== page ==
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Letters to the Editor

28 April 2023


Church interference with the ISB

From Mr David Lamming

Sir, — The Annual Report 2022-23 of the Independent Safeguarding Board (ISB), written by the two members, Jasvinder Sanghera and Steve Reeves, and published on 24 April, blows away any remaining claim that the ISB is independent, stating on page 19 that it “currently exists within the structure of the National Church Institutions with oversight from the Archbishops’ Council”.

That servile relationship with the Archbishops’ Council is highlighted by the fact that Meg Munn has been imposed on the ISB as acting chair, in clear breach of the ISB’s terms of reference, which state that the Archbishops’ Council “ratifies” board appointments and that each member is appointed following a process that includes “public advertisement of vacancies” and “the use of expert recruiters to ensure a wide field”. Added to this is the obvious conflict of interest in appointing a person who is also chairs the National Safeguarding Panel.

It is especially disturbing to note, according to the report in the Sunday Telegraph on 23 April, that neither board members nor abuse victims were consulted over the appointment of Ms Munn, and that the members were “instructed not to engage with victims on matters of ‘independence and the arrival of the chair’”. Given, too, the expressed lack of confidence in her by many survivors of abuse, Ms Munn must surely now state that she will not take up the role of acting chair, and the Secretary-General, William Nye, must give a full account of how her appointment came to be made.

In February, General Synod members were denied the opportunity to debate the ISB (News, 2 February; 6 February). Patently, such a debate must take place at York in July, when those responsible for the current débâcle can be held to account.

General Synod member 2015-21
20 Holbrook Barn Road
Boxford, Suffolk CO10 5HU

Vacancies in parish ministry: the donkeys have buckled under the weight

From Virginia Stourton

Sir, — I read with interest Madeleine Davies’s appraisal of the report relating to reduced Church attendance post Covid (News 3 April).

In a nutshell, demand itself has not decreased. The likelihood of any falling away has been because some churches have abandoned their online offering and cut the number of services available. If you offer nothing, no one is going to turn up, surely.

The church hierarchy have a huge and difficult job. I am tempted to say that they have completed missed the point, giving themselves angst that is very hard to deal with.

Chedworth in Gloucestershire is presently offering a house-for-duty vacancy. I truly believe that the diocese is making every effort to find someone. However, advertising has produced nothing for very good reasons:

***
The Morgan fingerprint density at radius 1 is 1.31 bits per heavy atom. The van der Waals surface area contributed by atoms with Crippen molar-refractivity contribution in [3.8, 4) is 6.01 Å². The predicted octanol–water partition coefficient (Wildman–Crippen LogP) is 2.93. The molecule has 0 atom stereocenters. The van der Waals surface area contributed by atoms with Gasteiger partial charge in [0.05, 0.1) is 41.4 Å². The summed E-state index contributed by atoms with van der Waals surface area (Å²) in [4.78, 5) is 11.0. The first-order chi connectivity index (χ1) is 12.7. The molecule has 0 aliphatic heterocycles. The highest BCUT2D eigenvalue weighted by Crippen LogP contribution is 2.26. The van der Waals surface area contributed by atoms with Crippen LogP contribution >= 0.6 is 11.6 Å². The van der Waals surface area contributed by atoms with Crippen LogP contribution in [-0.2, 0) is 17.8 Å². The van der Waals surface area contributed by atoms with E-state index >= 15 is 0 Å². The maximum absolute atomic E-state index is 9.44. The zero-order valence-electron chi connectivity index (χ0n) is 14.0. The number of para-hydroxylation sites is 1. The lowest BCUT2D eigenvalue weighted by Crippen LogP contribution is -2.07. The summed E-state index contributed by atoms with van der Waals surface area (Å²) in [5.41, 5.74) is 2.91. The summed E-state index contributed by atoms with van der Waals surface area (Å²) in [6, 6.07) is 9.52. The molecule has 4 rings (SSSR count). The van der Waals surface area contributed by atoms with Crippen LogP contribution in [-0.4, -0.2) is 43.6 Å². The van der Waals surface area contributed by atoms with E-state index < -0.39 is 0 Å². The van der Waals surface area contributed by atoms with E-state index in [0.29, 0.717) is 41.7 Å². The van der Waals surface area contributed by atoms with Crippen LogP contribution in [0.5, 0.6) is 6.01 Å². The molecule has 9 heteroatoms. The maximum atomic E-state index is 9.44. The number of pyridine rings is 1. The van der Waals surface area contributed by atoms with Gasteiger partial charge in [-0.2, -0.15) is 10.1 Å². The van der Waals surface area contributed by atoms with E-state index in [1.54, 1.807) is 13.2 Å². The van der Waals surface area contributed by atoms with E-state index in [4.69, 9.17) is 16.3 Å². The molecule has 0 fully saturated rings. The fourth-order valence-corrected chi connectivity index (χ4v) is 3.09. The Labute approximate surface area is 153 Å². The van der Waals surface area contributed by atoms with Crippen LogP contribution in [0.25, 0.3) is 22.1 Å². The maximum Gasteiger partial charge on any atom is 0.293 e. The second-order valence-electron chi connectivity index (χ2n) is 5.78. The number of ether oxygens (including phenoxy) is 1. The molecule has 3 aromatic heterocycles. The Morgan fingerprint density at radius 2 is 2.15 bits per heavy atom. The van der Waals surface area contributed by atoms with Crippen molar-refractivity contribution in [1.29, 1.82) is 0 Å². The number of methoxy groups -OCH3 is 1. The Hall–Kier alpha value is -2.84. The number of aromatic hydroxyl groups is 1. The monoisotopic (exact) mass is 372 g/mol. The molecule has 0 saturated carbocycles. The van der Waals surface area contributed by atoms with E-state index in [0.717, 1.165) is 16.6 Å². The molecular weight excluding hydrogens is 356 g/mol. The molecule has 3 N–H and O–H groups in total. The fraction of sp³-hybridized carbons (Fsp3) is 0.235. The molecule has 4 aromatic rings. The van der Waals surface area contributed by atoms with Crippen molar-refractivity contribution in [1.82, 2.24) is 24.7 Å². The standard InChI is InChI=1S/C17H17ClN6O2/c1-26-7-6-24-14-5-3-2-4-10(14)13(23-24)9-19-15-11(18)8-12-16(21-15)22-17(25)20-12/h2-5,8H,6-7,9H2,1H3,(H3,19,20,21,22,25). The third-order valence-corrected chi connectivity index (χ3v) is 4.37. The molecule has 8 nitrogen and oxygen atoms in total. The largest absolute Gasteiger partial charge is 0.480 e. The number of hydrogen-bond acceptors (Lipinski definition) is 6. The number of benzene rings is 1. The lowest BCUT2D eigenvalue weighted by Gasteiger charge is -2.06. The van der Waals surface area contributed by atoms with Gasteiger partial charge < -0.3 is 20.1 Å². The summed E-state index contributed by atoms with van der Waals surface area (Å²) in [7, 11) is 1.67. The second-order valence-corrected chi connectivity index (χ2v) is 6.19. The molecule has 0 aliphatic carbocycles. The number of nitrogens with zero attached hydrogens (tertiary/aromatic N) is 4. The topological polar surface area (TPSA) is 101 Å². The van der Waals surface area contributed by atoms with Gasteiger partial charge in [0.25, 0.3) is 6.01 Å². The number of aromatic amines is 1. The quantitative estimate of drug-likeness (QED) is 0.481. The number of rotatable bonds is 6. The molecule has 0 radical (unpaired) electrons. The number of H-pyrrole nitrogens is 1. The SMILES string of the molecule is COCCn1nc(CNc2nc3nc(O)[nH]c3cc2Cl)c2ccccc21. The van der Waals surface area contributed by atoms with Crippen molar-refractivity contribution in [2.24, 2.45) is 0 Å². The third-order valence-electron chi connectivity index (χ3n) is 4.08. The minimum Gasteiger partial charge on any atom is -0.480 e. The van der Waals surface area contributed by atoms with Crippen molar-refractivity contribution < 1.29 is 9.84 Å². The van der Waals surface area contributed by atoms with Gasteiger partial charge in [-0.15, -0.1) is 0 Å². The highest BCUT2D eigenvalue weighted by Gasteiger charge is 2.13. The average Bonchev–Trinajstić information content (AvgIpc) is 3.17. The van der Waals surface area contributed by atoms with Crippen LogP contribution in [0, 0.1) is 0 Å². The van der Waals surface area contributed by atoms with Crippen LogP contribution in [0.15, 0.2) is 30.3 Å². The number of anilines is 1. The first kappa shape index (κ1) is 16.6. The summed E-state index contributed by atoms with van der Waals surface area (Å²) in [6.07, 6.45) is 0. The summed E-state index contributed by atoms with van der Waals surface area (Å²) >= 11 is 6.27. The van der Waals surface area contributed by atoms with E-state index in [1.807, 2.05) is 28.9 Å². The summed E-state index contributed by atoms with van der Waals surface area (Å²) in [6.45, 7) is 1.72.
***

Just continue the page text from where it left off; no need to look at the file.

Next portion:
House-for-duty priest posts have lost their attraction. Today they are not affordable: clergy are asked to cover so many parishes that they have no time or energy to take on outside work to support themselves. Their spouses probably feeling resentful having to support an over-worked and ill-paid husband or wife.

So, at present in Chedworth, retired priests are being used to administer communion. Some are so old that I worry for their welfare, especially as they have to drive some distance.

Since there are ten vacancies in the diocese, what hope is there?

The Church has not paid their priests properly, and they overwork good people. Now the donkey has buckled, and if the Church is not careful, it may never be able to get up. Oh dear, Church of England what have you done?

6 Coln Rogers
Gloucestershire GL54 3LA

We have spent more than a penny in our attempts at a church lavatory

From Prebendary Pippa Thorneycroft

Sir, — Have you tried putting modern conveniences into a medieval building? All the forces are ranged against you. We have had (and paid for) 11 different “Options Appraisals”. So far it has cost us £20,000 in fees to no avail.

There is always some good reason why something else has to be done before we can add a little kitchen and toilets into this ancient edifice; so, on Sundays, people have to stagger the whole length of the church with the coffee machine and urns full of water from the tap outside to be able to serve a cuppa after worship, let alone the natural corollary of that which is to spend a penny.

St Bartholomew’s has some ancient tombs and effigies, the oldest of which dates from 1410. These bring people from far and wide to see them, and it seems the heritage bodies are far more interested in the tombs than in the comfort of the people who visit them.

The tombs are having to be conserved at a cost of £600 for a report on each (there are six) and an estimated total of £37,000 to do the work.